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Torah Attitude: Parashas Emor: Counting the "Sefirah", polishing the sapphire and emulating the Sefirot
Throughout the forty nine days between Pesach and Shavuous we are commanded to count the "Omer" every day. In the Holy Zohar this counting is compared to a woman preparing herself for her union with her husband. In preparation for the union with G'd at Mount Sinai, the Jewish people had to go through an extreme purification of seven times seven days, similar to a bride that purifies herself for seven days prior to her wedding. The Jewish soul is compared to the Tablets that Moses brought down at Mount Sinai. Every year there is a potential for every Jew to have a personal exodus from the "impurity of Egypt" and subsequently to accept the Torah. G'd created the world through the means of ten Sefirot and through these same Sefirot G'd is conducting all affairs of the world ever since. The great Kabbalist Rabbi Moshe Cordovero elaborates on how man should emulate G'd in every one of the Sefirot. Another great Kabbalist, Rabbi Chaim Vital, explains that only a person who has worked on his character traits will be able to fully accept the Torah.
Counting 49 days
This week's Torah portion is one of the places where G'd commands Moses regarding the Festivals of the Jewish people. In this connection, the Torah instructs us to join the Festival of Pesach commemorating the exodus from Egypt with the Festival of Shavuous commemorating the giving of the Torah at Mount Sinai. Throughout the forty nine days between these two Festivals we are commanded to count "Omer" every day, also known as counting "Sefirah". As the Sefer HaChinuch (Mitzvah 306) explains, this counting was initiated by the Jewish people themselves as they left Egypt. They were told that seven weeks later they were going to receive the Torah, and being well aware of the importance of this event, they immediately started to count towards it.
Counting seven days
In the Holy Zohar (Ra'aya Mehemna 97) this counting is compared to the counting of a woman preparing herself for her union with her husband. When Eve sinned by eating and serving the fruit of the Tree of Knowledge of Good and Evil she brought about an impurity into the world. All of Eve's Jewish female offspring participate in rectifying this impurity after their regular menstrual periods, when they count seven days culminating with immersion in the Mikvah.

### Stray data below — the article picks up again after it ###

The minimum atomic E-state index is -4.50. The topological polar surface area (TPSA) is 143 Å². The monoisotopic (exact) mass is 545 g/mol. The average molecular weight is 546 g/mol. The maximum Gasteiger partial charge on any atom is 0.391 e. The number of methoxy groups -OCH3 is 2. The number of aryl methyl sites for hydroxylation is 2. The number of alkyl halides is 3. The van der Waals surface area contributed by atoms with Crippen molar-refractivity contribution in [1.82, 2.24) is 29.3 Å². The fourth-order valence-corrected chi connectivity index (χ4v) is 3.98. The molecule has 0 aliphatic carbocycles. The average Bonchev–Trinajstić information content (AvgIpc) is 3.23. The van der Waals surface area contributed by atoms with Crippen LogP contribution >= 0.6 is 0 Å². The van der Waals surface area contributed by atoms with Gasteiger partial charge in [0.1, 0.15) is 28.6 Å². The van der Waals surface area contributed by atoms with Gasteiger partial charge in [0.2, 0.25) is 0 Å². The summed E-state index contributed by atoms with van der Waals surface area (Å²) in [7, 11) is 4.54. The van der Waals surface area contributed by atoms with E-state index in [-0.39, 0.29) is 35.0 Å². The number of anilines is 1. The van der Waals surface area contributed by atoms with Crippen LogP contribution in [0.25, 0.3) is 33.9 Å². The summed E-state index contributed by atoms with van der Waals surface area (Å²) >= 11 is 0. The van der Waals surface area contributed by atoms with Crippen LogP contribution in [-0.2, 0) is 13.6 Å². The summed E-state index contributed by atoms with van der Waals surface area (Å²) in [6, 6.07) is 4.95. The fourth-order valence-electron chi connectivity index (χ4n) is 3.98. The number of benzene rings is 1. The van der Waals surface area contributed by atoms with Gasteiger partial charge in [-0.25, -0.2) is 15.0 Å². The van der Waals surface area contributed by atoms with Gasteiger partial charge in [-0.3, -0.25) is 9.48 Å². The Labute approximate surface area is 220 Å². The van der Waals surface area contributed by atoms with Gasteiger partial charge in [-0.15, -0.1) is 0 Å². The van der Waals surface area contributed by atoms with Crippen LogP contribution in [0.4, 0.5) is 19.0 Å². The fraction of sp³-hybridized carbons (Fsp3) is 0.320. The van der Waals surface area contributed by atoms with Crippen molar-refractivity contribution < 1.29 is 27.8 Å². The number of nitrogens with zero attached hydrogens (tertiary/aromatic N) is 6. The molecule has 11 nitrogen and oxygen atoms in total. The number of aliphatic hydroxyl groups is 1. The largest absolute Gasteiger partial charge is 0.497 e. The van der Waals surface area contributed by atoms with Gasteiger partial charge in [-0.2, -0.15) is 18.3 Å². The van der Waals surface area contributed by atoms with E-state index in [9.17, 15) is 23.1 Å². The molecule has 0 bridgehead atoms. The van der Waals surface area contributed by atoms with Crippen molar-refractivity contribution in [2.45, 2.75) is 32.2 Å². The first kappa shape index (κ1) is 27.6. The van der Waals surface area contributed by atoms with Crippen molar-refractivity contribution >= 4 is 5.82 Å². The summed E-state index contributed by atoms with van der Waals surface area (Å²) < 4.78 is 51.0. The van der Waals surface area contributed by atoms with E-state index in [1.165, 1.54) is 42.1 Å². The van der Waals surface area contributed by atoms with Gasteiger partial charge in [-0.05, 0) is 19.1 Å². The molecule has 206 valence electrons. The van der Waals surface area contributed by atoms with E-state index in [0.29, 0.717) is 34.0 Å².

Seven times seven
Based on the words of the Zohar, the Or Hachaim (Vayikra 23:15) explains that the Jewish people had been affected by the impurity of Egypt, and in preparation for the union with G'd at Mount Sinai they had to go through a purification similar to a bride that purifies herself prior to her wedding. However, due to the extreme impurity of Egypt, the Jewish people needed to count seven times seven days whereas a bride only needs seven days of counting.
Restoring precious souls
The Or Chaim quotes the Kabbalists who explain that the Jewish soul is compared to the Tablets that Moses brought down at Mount Sinai. Our sages explain that these Tablets were made from the precious sapphire stone (see Rashi Shemos 34:1). Just like a gem can get soiled and covered with dirt if it is not preserved or guarded, so will the Jewish soul, despite its preciousness, be soiled if it is not properly guarded. However, just as a precious stone can be cleaned and polished to bring it back to its original glory, so can every Jewish soul be worked on and polished to restore it to its full shine. It is interesting to note that every Jew can get up in the morning, irrespective of how he has lived his life in the past, and say (Artscroll Siddur p.18-19) "My G'd, the soul that you have given me is pure." The outer layer might be soiled but the inner soul (neshamah) always remains pure.
Polish our soul
The Or Chaim concludes that there is a connection between the Hebrew word for counting, Sefirah, and the stone of sapphire, and through the daily counting we "polish" our precious souls, preparing ourselves to accept the Torah. As the Kabbalists explain, every year the potential is there for every Jew to have a personal exodus from the "impurity of Egypt" and subsequently to accept the Torah. We therefore get ready to receive the Torah by counting the forty nine days. This gives us an opportunity to rid our souls of any foreign particles that soiled them and restore their full beauty and shine.